Should You Be Using Ghee In Your Skin Care Routine? We Asked Dermatologists
Ghee is a type of clarified butter that has a rich history in Indian cooking but has become a staple in many households worldwide. In the kitchen, this creamy product adds a nutty and herbaceous flavor to any dish, but it has a place in your beauty cabinets as well.
This buttery substance has been used as a topical skin-smoothing and hydrating ingredient for ages. While it may not be the most common DIY skin care ingredient, it is growing in popularity and even popping up in preformulated beauty products.
To come, why ghee may be your next favorite skin care hero, the benefits it brings, how to use it, and where the ritual comes from.
A quick history of ghee in skin care
"For skin care, ghee is a multiuse product that most south Asian elders swear by," says Arati Sharma, co-founder of ghee-infused skin care brand Ghlee.
The product is made by cooking butter down until the fats separate from the milk solids and removing the latter to provide a longer shelf life.
As a skin care ingredient, the fatty acids and vitamins found in ghee instantly hydrate skin, which is why it's been used to mend cracked lips and even heal minor wounds in many ancient cultures.
Many people still use ghee as a skin care product on its own, but co-founders Arati and Varun Sharma are among the first to bring this ingredient to the forefront of the market via Ghlee.
Benefits of using ghee on the skin
Ghee may not be quite as researched in modern skin care as an ingredient like, say, hyaluronic acid, but that doesn't mean the benefits are nil. After all, plenty of people worldwide have used this product with great success for centuries.
Dermatologists agree that ghee contains many beneficial elements, especially for dry or compromised skin. Below, some of the perks of using this butter on your skin:
This hydrating power can apply to every use of ghee, be it on the lips, face, or body.
Heals minor wounds
Ghee even has the power to accelerate skin healing in minor wounds. "As an occlusive agent, ghee creates a barrier that protects skin from environmental stressors, helps retain moisture, and may encourage the re-epithelialization," says board-certified dermatologist Brendan Camp, M.D.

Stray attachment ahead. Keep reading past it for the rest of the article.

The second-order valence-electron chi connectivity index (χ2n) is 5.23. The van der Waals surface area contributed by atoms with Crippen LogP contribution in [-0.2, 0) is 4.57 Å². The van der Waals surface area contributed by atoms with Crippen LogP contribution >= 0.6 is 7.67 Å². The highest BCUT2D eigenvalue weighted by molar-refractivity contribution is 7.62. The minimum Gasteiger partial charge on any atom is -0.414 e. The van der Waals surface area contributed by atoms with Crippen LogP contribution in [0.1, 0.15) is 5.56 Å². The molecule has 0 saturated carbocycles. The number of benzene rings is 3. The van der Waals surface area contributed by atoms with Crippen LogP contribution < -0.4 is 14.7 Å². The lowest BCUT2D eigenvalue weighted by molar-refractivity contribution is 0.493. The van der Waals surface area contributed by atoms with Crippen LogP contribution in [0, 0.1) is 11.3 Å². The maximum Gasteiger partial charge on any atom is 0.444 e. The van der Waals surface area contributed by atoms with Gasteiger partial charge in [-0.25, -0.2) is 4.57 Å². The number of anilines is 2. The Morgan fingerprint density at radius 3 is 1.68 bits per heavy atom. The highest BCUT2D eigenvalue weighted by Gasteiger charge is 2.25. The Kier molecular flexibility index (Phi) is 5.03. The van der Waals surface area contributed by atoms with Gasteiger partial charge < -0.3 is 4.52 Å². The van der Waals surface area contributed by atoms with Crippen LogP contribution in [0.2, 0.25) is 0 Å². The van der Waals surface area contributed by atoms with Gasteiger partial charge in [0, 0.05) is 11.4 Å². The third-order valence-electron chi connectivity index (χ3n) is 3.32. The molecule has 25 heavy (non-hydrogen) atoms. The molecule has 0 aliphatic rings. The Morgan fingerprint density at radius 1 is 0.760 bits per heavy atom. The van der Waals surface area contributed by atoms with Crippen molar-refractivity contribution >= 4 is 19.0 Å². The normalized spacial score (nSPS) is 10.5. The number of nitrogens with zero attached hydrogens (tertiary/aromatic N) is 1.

The butter is also reported to have antibacterial properties, making it even more powerful in healing skin infections. Camp notes that published journal articles have even reported the use of ghee and honey to treat infected wounds1.
Mends cracked lips
"There's a reason that so many lip products are called butter balms," Camp says. "Ghee softens lips, provides shine, and seals in moisture," acting as both an emollient and occlusive moisturizer.
This is one of the most popular uses, which is why the Sharmas launched their ghee-based brand with lip care—a lip mask, lip balms, and lip scrub infused with the super-hydrating cooking staple.
I can attest—the Ghlee Lip Mask is truly dreamy. Since I started using it months ago, I haven't seen one crack in my lips or felt the need to layer on lip balm during the day. I use it before bed and wake up with plump, lush lips.
Supports the skin microbiome
The milk that is used to create ghee in Ayurvedic medicine is fermented before it's churned into butter, providing the skin with even more microbiome support.
Different ways to use ghee
Ghee can be used in many different ways to support skin health. Below, some ideas and who they may be best suited for:
- A lip balm: Ghee as a lip balm is great for pretty much everyone. It's simple, free from unnecessary fragrances, and highly effective. Folks who experience dry cracks on the mouth, peeling lips, or irritation from traditional lip balms may benefit most from using ghee in this manner.
- As a moisturizer: Given that ghee contains emollient and occlusive properties, it can provide loads of hydration for dry skin types. However, it isn't right for everyone. "Ghee is generally OK to use by all skin types, though those with oily or acne-prone skin should be cautious prior to using it," says board-certified dermatologist Marisa Garshick, M.D., FAAD.